viernes, 30 de octubre de 2009

Richard Stallman and Medical at IWEEE 2010

We are very happy to have Richard Stallman at IWEEE 2010, the International Workshop on e-Health in Emerging Economies.


Richard will be at the same event where we will presenting Medical, the Universal Hospital and Health Information System. IWEEE brings together the main stakeholders (NGOs, Church, Academy, Multilateral organizations, Government and Industry ) to discuss the situation in developing countries and come to possible solutions. We will be promoting free software (like Medical ) to make a change in the lives of the people, doctors and institutions in emerging economies.


No doubt that Richard Stallman is one of the most important and influential people in the history of Free Software. He has developed tools that we've been using for decades, such as the excellent GCC ( GNU Compiler Collection , at the beginning, the GNU C Compiler).

But Richard Stallman is way more than that. He created the GNU Operating System, that together with the Linux kernel is in all GNU/Linux variants ; he created the GPL license, and most importantly, he has been figthing for decades for free software, making it a reality today, when not that long ago it was utopia.

There is no doubt on my mind that Richard Stallman will be a key player to help us who are working to introduce the free software philosophy  to the healthcare industry. Health MUST be universal, and so should be the software that takes care of the patients. Free software in healthcare is a right that every doctor, hospital and patient should have access.

We are looking forward to sharing with Richard his experiences, views and opinions on how to keep introducing Free Software in the healthcare and schools in the developing world.

More info at : http://www.iweee.org

Luis Falcón
GNU Solidario Project

viernes, 2 de octubre de 2009

Peerless Hospital in Nigeria chooses Medical

Dear all

We are very happy to announce that Peerless Hospital in Nigeria has chosen Medical for their institution.


I have been contacted by Mr. Agu Chibueze who told me their decision of using Medical to implement their Hospital Information System, as part of the African Health Network.

This non-profit effort is part of the GNU Solidario project, who delivers education and hea lth to emerging economies with free software.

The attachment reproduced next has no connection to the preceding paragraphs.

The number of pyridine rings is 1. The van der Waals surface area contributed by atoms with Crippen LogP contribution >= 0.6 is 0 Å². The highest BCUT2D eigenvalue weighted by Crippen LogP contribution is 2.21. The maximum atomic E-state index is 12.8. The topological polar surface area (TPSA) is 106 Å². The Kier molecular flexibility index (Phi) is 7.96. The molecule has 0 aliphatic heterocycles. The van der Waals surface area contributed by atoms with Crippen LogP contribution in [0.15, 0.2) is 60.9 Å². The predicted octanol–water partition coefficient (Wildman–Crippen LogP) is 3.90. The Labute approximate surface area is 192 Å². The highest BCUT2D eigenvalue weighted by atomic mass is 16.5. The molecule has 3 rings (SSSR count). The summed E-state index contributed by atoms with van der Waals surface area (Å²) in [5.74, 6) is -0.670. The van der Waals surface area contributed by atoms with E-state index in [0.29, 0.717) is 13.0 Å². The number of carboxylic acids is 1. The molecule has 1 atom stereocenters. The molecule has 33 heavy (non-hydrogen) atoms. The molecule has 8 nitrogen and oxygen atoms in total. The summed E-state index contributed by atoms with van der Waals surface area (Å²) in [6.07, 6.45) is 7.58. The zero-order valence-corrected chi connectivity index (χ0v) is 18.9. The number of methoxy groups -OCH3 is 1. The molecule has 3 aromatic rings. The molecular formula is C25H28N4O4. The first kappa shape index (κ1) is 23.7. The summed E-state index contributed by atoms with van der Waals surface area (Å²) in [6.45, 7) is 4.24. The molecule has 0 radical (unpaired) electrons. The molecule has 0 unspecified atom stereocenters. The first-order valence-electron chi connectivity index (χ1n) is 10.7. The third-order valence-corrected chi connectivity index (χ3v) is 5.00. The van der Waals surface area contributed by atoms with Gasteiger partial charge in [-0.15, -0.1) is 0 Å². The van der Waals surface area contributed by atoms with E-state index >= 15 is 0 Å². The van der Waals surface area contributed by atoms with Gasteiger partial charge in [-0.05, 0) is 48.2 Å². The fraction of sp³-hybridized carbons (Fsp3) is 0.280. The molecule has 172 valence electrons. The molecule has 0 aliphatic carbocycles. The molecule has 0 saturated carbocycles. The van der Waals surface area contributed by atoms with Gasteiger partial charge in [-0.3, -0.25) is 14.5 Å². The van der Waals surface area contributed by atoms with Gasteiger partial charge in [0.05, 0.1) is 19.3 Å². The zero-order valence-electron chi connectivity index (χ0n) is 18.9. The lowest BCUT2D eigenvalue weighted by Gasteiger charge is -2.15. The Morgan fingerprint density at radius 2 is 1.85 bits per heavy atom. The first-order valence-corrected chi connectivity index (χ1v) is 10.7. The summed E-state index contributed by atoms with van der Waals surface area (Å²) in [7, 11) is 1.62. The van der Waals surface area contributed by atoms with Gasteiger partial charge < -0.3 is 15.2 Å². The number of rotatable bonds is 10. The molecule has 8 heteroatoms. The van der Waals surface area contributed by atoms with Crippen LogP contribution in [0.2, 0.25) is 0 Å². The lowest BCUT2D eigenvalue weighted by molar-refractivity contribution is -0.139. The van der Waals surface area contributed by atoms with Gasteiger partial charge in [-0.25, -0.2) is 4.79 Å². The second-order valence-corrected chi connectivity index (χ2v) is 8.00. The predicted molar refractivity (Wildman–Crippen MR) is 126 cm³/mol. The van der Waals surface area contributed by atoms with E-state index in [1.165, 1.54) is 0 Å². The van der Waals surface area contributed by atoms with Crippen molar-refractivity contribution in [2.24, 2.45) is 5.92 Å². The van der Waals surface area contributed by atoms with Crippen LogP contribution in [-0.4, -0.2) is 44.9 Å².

This is part of the team in Nigeria:

  • Agu Chibueze (Computer Scientist)
  • Emmanuel Akpo (Medical Doctor, Surgeon)
  • Chibuike Ugwuoke (Computer Professional)

This is a very challenging project in which we will put all our effort to deliver a system that will optimize their healthcare. We already set up a development server and are working on a daily basis with the Nigerian team.

Many thanks to Agu, Dr. Emmanuel, Chibuike and the Peerless Hospital for their great mission on helping out the people of Nigeria, and for trusting Medical and GNU Solidario.

Here is a letter from Agu Chibueze about the African Health Network that I want to share with you :


THE AFRICAN HEALTH NETWORK


The African Health Network is a new organization with the primary aim of centralizing Electronic Medical Records within Sub-Saharan Africa. The African Health Network plans to achieve this using strictly open source tools. AHN has chosen OpenERP from Tiny and Axelor as their framework of choice and the medical module from Thymbra.

Currently, online healthcare is far beyond the reach of the common African. While the project is expected to be self-financing, AHN has chosen open standards to bring affordable online healthcare to even the poorest of people within the region. The African Health Network hopes to start its operations by the middle of this month. There are three people central to this project, a doctor and two computer professionals. AHN will be starting out with Peerless Hospital and Wellness in Warri, Delta State, Nigeria as the first member hospital and the Global Medical Missions as the first member health organization.

The AHN project is the first of its kind within the region and is bound to face challenges ranging from poor internet connectivity within the region to a low level of computer literacy amongst health professionals. AHN, however has been working out collaborative relationships between Internet service providers and is planning for an effective computer training program for future members of the online network.